As a boon to developers, the BU command was added. It stands for Break Upwards. It causes the debugger to run an int3 in its command dispatcher. This is alike lDDebug's BU command. Unlike lDDebug, the EOL is not checked and no message is emitted. Unlike lDebug, the interrupt 1 and 3 handlers are not hooked during processing of all commands, only when running the debuggee (just like lDDebug). Therefore, the MSDebug BU command is not conditional on a debuggable build or mode (like lDDebug or lCDebug).

The next change was to fix the process model of the debugger. In particular, the PSP created during initialisation was used to source the EXEC buffers for unopened FCBs and the command line tail. This proved incompatible with the intended operation of the K command. It is also completely unnecessary. This actually reduced the memory use of the debugger. (There was also the problem that apparently with repeated L commands the debugger memory use would grow dynamically.)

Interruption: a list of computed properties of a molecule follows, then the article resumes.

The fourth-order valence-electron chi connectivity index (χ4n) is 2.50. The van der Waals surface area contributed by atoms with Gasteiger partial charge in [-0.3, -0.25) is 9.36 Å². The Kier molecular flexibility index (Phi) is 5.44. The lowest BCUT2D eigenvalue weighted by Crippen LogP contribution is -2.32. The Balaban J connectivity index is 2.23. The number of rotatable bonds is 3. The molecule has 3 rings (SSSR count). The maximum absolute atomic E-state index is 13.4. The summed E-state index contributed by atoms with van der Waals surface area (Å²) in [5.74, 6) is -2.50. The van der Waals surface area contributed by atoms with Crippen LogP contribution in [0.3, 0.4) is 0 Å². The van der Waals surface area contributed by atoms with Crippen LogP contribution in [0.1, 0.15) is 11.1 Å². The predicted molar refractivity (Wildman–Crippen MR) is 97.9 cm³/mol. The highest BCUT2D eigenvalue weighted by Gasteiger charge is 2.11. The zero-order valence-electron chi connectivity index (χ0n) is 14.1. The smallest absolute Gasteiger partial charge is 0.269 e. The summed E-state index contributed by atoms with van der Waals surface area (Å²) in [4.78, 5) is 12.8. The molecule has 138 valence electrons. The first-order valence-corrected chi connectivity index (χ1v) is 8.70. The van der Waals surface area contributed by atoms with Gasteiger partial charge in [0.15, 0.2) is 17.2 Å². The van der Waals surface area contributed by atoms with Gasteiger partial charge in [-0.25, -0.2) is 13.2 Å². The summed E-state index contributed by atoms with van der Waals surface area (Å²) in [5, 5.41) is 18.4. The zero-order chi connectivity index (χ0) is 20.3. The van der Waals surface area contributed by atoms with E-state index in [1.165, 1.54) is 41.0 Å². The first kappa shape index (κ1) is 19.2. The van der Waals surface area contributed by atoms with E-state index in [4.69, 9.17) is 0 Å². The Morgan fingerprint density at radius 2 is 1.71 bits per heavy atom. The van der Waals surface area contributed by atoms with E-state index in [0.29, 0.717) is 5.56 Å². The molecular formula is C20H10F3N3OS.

This change also allowed to re-create a child process whenever the debuggee terminates. This can fail if no memory is available, though. Unlike lDebug, MSDebug will not attempt to allocate a process repeatedly. Rather, a new command was added to explicitly retry this operation, which always displays a message indicating what it did. This is the comma command. It is checked that immediately after the comma there is a linebreak, enabling other potential uses of comma commands with non-empty parameters.